In a controlling person’s life narrative, they’re always the protagonist who’s incapable of any wrongdoing. The blame is always redirected at someone else, whether that’s you or other people in your life. The more they isolate you from other supportive people in your life, the more susceptible you’ll be to falsely believing that they’re right and you “don’t need” your other friends and family when you have someone as perfect as this person.

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6. They’re Emotionally Abusive

It’s hard enough to be in control of your own emotions but when someone else is constantly belittling you and your interests or leveraging guilt and shame to manipulate you into saying or doing what they want, this can make it even more challenging to stay in control of your own life and emotional well-being.

Emotional abuse is another sign of a controlling person that is often overlooked in relationships. After all, human personalities vary widely in terms of passivity, and it’s not uncommon for one person in a relationship to be significantly more passive than the other. This becomes an issue when the controlling partner or friend exudes signs of emotional abuse, which can start subtly and become much more pronounced over time.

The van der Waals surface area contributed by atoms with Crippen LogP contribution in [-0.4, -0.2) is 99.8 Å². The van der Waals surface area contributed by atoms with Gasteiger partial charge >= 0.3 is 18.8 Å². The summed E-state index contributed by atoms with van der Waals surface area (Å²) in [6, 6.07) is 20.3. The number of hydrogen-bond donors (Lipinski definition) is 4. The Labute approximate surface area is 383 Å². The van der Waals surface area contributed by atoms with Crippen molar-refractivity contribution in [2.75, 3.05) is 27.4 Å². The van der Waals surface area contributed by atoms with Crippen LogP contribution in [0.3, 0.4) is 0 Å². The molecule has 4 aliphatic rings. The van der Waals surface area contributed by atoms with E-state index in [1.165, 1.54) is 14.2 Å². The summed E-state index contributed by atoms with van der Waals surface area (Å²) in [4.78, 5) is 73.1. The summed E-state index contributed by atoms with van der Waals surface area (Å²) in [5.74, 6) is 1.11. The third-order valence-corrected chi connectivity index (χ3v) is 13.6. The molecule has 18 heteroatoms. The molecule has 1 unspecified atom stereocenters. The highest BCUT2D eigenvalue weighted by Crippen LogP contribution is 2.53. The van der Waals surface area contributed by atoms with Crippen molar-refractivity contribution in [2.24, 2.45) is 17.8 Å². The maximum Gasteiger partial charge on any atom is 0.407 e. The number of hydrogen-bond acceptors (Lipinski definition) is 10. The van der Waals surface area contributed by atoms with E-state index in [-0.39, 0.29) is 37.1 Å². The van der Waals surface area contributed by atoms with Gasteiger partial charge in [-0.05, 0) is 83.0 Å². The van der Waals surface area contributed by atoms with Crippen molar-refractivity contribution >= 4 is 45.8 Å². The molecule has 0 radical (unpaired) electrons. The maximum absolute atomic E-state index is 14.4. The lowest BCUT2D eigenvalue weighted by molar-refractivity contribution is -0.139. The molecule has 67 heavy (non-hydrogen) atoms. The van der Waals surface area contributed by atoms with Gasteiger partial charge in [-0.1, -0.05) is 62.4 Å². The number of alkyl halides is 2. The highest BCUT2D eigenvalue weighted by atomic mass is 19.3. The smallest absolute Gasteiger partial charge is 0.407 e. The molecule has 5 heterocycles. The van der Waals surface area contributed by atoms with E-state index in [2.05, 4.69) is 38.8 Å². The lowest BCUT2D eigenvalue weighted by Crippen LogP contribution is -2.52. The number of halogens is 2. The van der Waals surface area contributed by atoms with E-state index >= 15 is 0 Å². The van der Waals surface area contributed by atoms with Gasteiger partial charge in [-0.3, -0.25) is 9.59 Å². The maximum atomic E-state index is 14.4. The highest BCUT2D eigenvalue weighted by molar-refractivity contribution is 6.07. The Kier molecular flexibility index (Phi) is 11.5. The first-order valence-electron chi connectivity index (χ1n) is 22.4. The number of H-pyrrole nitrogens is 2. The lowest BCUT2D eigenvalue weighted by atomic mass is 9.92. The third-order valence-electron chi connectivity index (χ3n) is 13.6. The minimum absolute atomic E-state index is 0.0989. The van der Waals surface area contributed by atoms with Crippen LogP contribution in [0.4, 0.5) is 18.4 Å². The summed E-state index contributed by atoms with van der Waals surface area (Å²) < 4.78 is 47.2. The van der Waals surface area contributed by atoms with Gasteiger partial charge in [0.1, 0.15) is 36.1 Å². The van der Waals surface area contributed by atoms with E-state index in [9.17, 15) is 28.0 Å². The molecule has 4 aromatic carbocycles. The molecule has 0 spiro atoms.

Concerning signs of emotionally abusive language or behavior to watch out for include:

  • Dismissing your needs and/or belittling your interests in counterproductive ways
  • Privately or publicly shaming or humiliating you
  • Making you feel as though you can never live up to their expectations or do anything right (according to their own vague, subjective standards)
  • Gaslighting you into thinking they said or did something that never actually happened (making you question your own reality)

Final Thoughts

It’s sometimes hard to see the negative things about someone with whom we have a relationship. We may sometimes unconsciously overlook the signs of a controlling person, especially if that person is someone we have known for a long time or are close to us. However, cutting them off your life is the best thing you can do for yourself. Just watch out for these six signs of a controlling person and take immediate action when you spot them.

More Tips on How To Deal With a Controlling Person

Featured photo credit: Külli Kittus via unsplash.com